Yoseph Ayele, Co-founder of the Edmund Hilary Fellowship says that what really stood out about Eric and Emeline, was their bold vision for New Zealand’s space industry and the way they went about implicating it.
“They came here to democratise the space industry for global problems. They wanted to do it first in New Zealand and scale it around the world and what I admire most is that they really met the ecosystem where it’s at, and they embedded themselves in it. They started by going to regional New Zealand, parts of the country that not even tech companies, let alone space geeks, would go to. They did a lot of ground level education and community building, as well as bridging the space industry with very important sectors for New Zealand, including agriculture and climate. Then they brought global know-how and expertise and networks to really level up the ecosystem.”
Eric and Emeline credit their work not to themselves but to all those Kiwi innovators who are involved in New Zealand’s aerospace industry. Eric says most Kiwi would be surprised to know how strong the country’s aerospace reputation is on the world stage.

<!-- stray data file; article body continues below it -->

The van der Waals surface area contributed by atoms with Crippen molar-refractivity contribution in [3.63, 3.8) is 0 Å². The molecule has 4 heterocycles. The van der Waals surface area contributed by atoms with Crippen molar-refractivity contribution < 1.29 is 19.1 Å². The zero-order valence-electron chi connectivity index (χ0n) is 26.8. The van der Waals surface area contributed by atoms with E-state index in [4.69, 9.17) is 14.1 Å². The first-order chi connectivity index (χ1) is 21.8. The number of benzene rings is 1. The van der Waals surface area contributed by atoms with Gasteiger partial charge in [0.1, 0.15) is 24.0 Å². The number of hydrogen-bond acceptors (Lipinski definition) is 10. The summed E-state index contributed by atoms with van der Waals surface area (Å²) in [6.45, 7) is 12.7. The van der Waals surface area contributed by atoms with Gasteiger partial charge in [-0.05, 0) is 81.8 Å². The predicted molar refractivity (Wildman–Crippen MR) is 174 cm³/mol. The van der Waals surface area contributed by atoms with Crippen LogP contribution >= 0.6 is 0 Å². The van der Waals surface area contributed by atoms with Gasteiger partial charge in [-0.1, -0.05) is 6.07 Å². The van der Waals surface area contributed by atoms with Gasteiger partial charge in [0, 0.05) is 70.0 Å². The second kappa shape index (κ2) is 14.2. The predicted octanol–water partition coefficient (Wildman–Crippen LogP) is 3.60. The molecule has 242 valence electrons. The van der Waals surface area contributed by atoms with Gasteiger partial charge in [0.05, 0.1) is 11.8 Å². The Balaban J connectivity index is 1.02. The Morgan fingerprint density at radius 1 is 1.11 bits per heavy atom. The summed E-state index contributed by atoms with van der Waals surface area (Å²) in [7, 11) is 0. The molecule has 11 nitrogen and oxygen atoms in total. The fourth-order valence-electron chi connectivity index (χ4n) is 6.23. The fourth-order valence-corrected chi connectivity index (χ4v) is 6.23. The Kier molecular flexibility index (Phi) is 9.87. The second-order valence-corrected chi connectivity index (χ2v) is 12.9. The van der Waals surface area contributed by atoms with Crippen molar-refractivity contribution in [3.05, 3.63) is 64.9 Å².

“People in the space industry are very aware of New Zealand, we are really moving fast in, in a lot of different areas. Space is instantly global, anything you launch is covering different countries and so the people producing spacecraft components here in New Zealand are immediately selling them to commercial entities around the world. I’m pretty impressed by the new innovations and solutions coming out of New Zealand which are being instantly adopted by customers around the world.”
There is no doubt that the work Eric and Emeline have done over the past 6-7 years has helped catalyse New Zealand’s Space industry – which is now a bigger export earner than the country’s wine industry.
Peter Diamandis Founder and Executive Chairman XPRIZE Foundation, first met Eric and Emeline at the International Space University in 1987 when they were part of the founding class.
“Eric and Emmeline had come as students in the earliest days, then they came back as members of our staff, then members of our faculty. What I admire about Eric and Emmeline is their focus and their passion and their ability to organise and inspire, I can’t say enough about their hard work and passion for the industry.”
That passion for the industry is what drives Eric and Emeline forward. Emeline, in particular, is very passionate about making sure that all countries have an equal opportunity to access space.